Monday, 17 August 2009

Making Time To Do Nothing

By Notes From The Frugal Trenches

I planned this post before I read the wonderful post yesterday by Bel about Burnout. It is a post I could really relate to. When I left the corporate world I had so many ideas, so many plans and oh so many lists. I wanted to learn to knit, sew, crochet, grow my own fruits & veggies, have flowers perfect for giving away, learn how to make jam & preserves, and bread too. I could just see myself being an amazing cake maker, flower arranger and seamstress. I look back now and see just how much expectation I was putting on myself and what a recipe for disaster it was going to be, of course at the time I couldn't see it. None of the veggies I tried to grow this year worked, neither did the strawberries. My knitting is moving along at a snail's pace, we won't discuss my sewing abilities or crochet skills.

The truth was, I was transferring the busyness of a corporate career into busyness at home. I was measuring success by how many new skills I learned and how bountiful my growing abilities were. Hardly simple and hardly joyous. It took one failed crop to make me realize that I was supposed to be learning to live a new, simpler, quieter more joyous life, not a life measured by the number of skills I had. I knew there had to be a better way, a more balanced way, a more wholesome way.

So I stopped, instead of daily and weekly lists of achievements I must accomplish, I created a vision of experiences I'd like to have and either realistic time frames or no time frames at all. I'd like to crochet a blanket for someone who is homeless or a child in an orphanage, not become an expert in crochet. I'd like to grow some fruit and make a fruit salad with fruit from my garden, not be inundated with more apples that I know what to do with in year one of my new journey - although I hold out hope for year 5 or 10 ;0). Simple changes & less pressure have made all the difference, I've gone back to seeing a simple life as a joyous one, not something I'm failing miserably at.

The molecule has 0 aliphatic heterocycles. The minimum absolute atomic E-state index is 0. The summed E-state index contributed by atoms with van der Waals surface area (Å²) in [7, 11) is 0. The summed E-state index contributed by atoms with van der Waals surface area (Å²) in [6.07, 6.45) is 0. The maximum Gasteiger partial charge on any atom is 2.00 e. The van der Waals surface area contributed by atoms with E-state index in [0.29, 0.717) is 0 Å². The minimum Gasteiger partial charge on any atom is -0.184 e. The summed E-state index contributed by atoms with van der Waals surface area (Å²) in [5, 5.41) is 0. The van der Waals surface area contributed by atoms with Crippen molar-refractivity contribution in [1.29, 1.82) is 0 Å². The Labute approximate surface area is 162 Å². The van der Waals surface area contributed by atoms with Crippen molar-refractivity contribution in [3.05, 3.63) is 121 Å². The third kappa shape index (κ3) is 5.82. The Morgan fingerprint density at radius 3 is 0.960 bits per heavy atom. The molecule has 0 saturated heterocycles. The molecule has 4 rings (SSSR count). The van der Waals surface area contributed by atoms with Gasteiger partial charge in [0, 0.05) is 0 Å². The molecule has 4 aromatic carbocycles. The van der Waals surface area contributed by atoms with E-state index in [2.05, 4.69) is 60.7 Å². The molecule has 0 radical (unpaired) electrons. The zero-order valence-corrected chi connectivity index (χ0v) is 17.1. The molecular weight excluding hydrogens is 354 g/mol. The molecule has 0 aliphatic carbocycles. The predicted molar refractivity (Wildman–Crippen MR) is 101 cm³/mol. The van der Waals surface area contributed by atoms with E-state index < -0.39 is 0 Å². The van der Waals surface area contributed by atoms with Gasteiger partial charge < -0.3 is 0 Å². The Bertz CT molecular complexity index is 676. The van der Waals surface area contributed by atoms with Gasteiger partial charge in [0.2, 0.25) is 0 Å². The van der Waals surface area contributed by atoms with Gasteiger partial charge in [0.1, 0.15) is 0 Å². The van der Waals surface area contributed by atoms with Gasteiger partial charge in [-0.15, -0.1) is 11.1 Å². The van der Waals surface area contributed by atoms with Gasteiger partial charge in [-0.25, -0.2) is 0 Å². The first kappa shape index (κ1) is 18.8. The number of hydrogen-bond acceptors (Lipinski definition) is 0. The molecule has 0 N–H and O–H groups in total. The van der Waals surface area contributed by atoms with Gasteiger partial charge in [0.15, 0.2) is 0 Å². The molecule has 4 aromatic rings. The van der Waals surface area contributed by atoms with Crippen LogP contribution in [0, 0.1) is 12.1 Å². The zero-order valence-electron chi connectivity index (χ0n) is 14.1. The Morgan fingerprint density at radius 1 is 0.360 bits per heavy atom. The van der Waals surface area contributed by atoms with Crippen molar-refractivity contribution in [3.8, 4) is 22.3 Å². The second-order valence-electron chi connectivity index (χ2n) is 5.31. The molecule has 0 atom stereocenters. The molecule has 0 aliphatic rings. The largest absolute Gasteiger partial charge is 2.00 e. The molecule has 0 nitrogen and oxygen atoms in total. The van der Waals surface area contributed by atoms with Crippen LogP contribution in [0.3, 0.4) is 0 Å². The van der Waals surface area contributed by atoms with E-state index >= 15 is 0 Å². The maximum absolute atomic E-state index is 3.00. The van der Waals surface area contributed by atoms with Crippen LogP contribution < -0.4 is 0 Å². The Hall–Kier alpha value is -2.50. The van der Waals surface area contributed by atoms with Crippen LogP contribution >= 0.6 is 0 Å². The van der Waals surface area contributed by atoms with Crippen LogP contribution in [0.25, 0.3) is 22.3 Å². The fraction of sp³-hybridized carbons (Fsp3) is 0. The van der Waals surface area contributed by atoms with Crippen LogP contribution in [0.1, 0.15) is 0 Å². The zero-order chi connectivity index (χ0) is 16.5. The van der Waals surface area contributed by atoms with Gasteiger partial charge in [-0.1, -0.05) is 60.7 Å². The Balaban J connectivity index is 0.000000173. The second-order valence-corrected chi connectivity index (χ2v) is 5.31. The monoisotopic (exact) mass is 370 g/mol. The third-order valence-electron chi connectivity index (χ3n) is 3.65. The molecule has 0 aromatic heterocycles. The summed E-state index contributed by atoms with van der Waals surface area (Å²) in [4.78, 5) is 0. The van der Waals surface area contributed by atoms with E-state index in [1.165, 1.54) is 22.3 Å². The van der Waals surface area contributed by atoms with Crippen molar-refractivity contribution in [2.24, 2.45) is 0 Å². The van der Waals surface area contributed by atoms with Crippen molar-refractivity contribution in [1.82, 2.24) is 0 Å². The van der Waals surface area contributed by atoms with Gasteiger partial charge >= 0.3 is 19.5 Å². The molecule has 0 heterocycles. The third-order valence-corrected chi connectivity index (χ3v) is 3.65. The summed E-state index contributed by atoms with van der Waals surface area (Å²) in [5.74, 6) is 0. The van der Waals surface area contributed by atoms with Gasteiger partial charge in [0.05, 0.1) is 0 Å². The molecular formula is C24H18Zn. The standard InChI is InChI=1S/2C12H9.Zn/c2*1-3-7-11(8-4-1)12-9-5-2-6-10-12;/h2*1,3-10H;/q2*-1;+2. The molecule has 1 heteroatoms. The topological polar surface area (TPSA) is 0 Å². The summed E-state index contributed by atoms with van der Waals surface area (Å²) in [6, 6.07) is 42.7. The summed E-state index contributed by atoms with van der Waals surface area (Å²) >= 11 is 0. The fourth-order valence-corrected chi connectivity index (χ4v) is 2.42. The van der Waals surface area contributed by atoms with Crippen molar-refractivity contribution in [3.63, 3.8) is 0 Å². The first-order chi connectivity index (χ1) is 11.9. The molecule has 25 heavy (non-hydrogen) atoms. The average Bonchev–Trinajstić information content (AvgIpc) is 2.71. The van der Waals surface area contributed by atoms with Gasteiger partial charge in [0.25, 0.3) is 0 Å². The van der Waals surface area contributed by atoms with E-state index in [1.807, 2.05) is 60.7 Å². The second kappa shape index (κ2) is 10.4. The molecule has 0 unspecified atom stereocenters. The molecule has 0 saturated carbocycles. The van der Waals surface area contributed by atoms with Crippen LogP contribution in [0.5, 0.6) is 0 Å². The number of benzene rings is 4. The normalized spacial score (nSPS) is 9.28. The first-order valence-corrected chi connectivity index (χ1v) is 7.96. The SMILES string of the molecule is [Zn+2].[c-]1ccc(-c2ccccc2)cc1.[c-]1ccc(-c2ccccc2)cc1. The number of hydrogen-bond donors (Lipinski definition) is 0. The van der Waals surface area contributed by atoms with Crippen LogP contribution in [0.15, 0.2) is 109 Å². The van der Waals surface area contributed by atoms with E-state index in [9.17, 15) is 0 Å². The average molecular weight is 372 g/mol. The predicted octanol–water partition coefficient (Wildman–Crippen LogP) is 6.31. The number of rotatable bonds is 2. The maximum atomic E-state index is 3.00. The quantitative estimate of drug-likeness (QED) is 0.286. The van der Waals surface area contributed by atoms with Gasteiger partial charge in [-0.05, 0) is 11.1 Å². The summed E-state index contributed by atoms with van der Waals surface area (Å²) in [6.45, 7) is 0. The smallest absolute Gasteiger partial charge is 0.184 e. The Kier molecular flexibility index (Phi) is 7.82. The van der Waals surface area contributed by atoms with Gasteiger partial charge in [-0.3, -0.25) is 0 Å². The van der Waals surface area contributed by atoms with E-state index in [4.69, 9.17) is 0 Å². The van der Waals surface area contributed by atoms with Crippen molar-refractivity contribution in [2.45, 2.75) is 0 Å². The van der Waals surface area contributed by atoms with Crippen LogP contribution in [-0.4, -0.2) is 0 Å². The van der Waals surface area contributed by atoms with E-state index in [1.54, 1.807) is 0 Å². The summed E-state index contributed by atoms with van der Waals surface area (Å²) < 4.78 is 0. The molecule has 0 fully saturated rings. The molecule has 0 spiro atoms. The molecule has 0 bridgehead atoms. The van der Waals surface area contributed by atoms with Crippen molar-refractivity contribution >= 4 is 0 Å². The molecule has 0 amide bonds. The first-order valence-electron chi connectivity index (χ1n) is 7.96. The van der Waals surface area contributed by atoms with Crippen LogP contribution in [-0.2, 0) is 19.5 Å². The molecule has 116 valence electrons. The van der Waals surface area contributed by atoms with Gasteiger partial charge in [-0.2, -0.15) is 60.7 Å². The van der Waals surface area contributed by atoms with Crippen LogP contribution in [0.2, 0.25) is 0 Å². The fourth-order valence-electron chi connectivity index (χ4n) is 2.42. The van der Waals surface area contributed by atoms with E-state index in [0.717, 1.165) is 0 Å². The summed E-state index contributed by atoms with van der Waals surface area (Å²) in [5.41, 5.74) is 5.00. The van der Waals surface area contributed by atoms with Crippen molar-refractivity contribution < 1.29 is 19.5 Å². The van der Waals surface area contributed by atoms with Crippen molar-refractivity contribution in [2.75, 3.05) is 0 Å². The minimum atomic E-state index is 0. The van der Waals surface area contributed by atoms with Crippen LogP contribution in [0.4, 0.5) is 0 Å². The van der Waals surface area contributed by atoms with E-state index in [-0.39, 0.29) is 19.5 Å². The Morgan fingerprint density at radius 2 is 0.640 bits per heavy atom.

Over the past two weeks on my personal blog I've been blogging about reclaiming simple Sundays. There are no rules, just an acknowledgement that for most of us each day is filled with tasks we "need" to accomplish and lists of things to do. The point of reclaiming one day each week to do simple activities is to find joy, to make time for nothing in particular, to step away from errands, away from shops, away from stress and just be alone or together, making time for the joy found in nothing.

I've already found with just two days dedicated to nothing more than long walks, or a spot or knitting, perhaps some prayer or quiet reflection that there is a great deal to be said for nothing, and that nothing is perhaps filled with the most important somethings.

Do you practice setting time aside each week for quiet reflection, peaceful activities and rest?


A Bun Can Dance said...

I've just found this blog via a link on "Tea With Willow" and I am so glad I found it!
This particular post is very pertinent for me, as I gave up my Headteacher role a couple of years ago in order to have time out and find a new balance in my life. Similar to this article, within 2 months I had already committed myself to running my own business - I had as you say, continued to fuel my busyness habit !! Now, two years later I am moving away from my own small business to finally, have the simpler lifestyle I had set out to achieve all those months ago. Similar to you, we have also begun to set aside Sundays for rest and to BE rather than DO.
I shall pop over to your own personal blog too.
Wishing you well for the future,
Denise x

Hill Country Hippie said...

Most definitely, for not only is it key to the simple life, it's also key to living a creative life! My blog is about "living the good life" in the Texas Hill Country, which to me, is all about finding this balance that you speak of. I call it "seasonality" (both the blog and this balance) because it's all about learning that there is a time for everything - even for doing nothing.